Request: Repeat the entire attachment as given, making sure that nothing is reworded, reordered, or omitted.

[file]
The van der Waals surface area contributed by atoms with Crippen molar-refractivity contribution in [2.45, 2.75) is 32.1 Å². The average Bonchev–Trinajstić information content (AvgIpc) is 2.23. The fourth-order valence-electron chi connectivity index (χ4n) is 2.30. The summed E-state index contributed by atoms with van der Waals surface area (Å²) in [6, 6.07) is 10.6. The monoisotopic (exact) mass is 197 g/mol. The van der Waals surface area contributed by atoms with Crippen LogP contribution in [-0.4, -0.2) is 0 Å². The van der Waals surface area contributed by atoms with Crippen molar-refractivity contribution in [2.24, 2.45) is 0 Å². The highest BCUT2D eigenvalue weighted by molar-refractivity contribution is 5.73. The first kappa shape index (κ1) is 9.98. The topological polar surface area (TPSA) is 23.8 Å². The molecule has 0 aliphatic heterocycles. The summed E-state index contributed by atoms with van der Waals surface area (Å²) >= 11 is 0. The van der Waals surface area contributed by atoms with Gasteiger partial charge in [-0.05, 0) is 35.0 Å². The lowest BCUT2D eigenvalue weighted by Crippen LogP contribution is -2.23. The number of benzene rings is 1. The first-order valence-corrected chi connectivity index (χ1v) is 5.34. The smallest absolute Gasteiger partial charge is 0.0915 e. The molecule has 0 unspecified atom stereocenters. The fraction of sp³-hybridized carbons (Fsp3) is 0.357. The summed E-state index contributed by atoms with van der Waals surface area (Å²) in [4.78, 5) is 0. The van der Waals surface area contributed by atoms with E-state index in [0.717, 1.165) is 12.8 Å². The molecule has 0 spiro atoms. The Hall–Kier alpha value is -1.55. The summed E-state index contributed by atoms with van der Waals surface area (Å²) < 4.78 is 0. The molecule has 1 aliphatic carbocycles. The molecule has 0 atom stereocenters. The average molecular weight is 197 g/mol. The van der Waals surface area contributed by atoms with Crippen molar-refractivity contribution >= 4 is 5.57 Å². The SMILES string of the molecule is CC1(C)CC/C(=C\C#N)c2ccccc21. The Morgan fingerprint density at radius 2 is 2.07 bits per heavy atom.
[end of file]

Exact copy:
The van der Waals surface area contributed by atoms with Crippen molar-refractivity contribution in [2.45, 2.75) is 32.1 Å². The average Bonchev–Trinajstić information content (AvgIpc) is 2.23. The fourth-order valence-electron chi connectivity index (χ4n) is 2.30. The summed E-state index contributed by atoms with van der Waals surface area (Å²) in [6, 6.07) is 10.6. The monoisotopic (exact) mass is 197 g/mol. The van der Waals surface area contributed by atoms with Crippen LogP contribution in [-0.4, -0.2) is 0 Å². The van der Waals surface area contributed by atoms with Crippen molar-refractivity contribution in [2.24, 2.45) is 0 Å². The highest BCUT2D eigenvalue weighted by molar-refractivity contribution is 5.73. The first kappa shape index (κ1) is 9.98. The topological polar surface area (TPSA) is 23.8 Å². The molecule has 0 aliphatic heterocycles. The summed E-state index contributed by atoms with van der Waals surface area (Å²) >= 11 is 0. The van der Waals surface area contributed by atoms with Gasteiger partial charge in [-0.05, 0) is 35.0 Å². The lowest BCUT2D eigenvalue weighted by Crippen LogP contribution is -2.23. The number of benzene rings is 1. The first-order valence-corrected chi connectivity index (χ1v) is 5.34. The smallest absolute Gasteiger partial charge is 0.0915 e. The molecule has 0 unspecified atom stereocenters. The fraction of sp³-hybridized carbons (Fsp3) is 0.357. The summed E-state index contributed by atoms with van der Waals surface area (Å²) in [4.78, 5) is 0. The van der Waals surface area contributed by atoms with E-state index in [0.717, 1.165) is 12.8 Å². The molecule has 0 spiro atoms. The Hall–Kier alpha value is -1.55. The summed E-state index contributed by atoms with van der Waals surface area (Å²) < 4.78 is 0. The molecule has 1 aliphatic carbocycles. The molecule has 0 atom stereocenters. The average molecular weight is 197 g/mol. The van der Waals surface area contributed by atoms with Crippen molar-refractivity contribution >= 4 is 5.57 Å². The SMILES string of the molecule is CC1(C)CC/C(=C\C#N)c2ccccc21. The Morgan fingerprint density at radius 2 is 2.07 bits per heavy atom.